10 See, e.g., United States v. Brown, 159 F.3d 147, 149-150 (3d Cir. 1998), cert. denied, 119 S. Ct. 1127 (1999); United States v. Gutierrez-Daniez, 131 F.3d 939, 942-943 (10th Cir. 1997), cert. denied, 118 S. Ct. 1334 (1998); United States v. Atlas, 94 F.3d 447, 450-451 (8th Cir. 1996), cert. denied, 520 U.S. 1130 (1997); United States v. Evans, 994 F.2d 317, 322 (7th Cir.), cert. denied, 510 U.S. 927 (1993); United States v. Lender, 985 F.2d 151, 154 (4th Cir. 1993); United States v. Lucas, 778 F.2d 885, 888 (D.C. Cir. 1985) (per curiam). See also 2 LaFave, supra §3.6(g), at 335 ("To require police to disregard facts which, as a practical matter, are highly relevant to the determination of probable cause, would do violence to the underlying purpose of the Fourth Amendment's probable cause requirement and would in fact do a disservice to the 'honest citizen' residing in a high-crime area.") (footnote omitted).

11 We do not suggest that police can "force otherwise law- abiding citizens * * * to stand still," Pet. App. 8, or that running in the opposite direction from identifiable law enforcement officers can under all circumstances be regarded as suspicious behavior. A marathoner engaged in a training run could rush past police officers without arousing reasonable suspicion. And that would be so even if the runner ignored a shouted police request for a voluntary interview. Under those circumstances, it would be accurate to say that the individual had "exercise[d] his constitutional right to 'go on his way'-at top speed." Shabaz, 378 N.W.2d at 460. The suspicious aspect of respondent's behavior was not running per se. It was the fact that respondent deviated dramatically from his prior course of conduct in response to the officers' arrival, and for the apparent purpose of avoiding police scrutiny.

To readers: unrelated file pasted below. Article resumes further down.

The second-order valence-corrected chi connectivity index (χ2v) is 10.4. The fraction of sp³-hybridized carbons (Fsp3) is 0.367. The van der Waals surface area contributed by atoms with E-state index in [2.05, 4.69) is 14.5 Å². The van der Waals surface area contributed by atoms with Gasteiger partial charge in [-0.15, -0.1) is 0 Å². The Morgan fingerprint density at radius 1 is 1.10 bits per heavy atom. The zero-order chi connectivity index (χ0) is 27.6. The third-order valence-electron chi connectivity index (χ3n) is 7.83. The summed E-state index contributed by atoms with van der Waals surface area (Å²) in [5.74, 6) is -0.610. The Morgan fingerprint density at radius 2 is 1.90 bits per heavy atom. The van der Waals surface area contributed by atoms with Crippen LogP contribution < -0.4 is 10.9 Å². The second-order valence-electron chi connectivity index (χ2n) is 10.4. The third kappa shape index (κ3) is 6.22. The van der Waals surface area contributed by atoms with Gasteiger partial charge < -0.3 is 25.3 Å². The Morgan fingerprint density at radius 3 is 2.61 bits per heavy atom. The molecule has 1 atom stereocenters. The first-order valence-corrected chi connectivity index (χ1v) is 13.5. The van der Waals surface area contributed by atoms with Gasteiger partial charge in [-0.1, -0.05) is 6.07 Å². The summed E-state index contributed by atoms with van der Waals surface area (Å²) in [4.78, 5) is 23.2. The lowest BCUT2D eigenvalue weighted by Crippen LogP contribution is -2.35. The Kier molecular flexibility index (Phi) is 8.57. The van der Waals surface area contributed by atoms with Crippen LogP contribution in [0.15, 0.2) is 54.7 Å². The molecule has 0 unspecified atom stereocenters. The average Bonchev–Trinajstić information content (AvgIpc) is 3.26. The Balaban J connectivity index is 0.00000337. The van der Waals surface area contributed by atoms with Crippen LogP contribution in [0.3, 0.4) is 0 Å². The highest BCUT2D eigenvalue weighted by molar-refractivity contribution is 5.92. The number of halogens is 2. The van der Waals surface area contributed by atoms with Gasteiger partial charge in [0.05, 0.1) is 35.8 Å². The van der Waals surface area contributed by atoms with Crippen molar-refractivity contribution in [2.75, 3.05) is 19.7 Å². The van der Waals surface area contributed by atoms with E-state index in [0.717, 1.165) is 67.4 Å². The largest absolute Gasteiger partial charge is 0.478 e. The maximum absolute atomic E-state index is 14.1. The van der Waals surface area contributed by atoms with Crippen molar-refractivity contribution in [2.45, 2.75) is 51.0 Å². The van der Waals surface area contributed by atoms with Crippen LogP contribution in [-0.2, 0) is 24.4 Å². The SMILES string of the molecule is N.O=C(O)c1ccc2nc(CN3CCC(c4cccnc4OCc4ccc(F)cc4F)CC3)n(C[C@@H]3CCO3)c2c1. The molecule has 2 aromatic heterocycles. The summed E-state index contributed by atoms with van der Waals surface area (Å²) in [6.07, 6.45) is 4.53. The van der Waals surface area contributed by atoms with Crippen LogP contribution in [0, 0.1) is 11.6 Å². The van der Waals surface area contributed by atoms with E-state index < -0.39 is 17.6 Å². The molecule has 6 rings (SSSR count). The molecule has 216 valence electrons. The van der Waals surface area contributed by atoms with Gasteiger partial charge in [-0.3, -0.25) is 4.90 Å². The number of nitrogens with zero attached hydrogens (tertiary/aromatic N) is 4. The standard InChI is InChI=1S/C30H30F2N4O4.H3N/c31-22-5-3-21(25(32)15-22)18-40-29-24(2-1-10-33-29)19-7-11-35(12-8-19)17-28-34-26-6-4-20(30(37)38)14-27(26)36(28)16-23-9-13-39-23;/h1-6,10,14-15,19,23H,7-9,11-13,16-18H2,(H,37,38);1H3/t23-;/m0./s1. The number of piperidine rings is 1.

12 Indeed, a Terry stop will sometimes be appropriate even where police have not observed the suspect engaging in any form of suspicious or unusual conduct. See notes 3, 8, supra.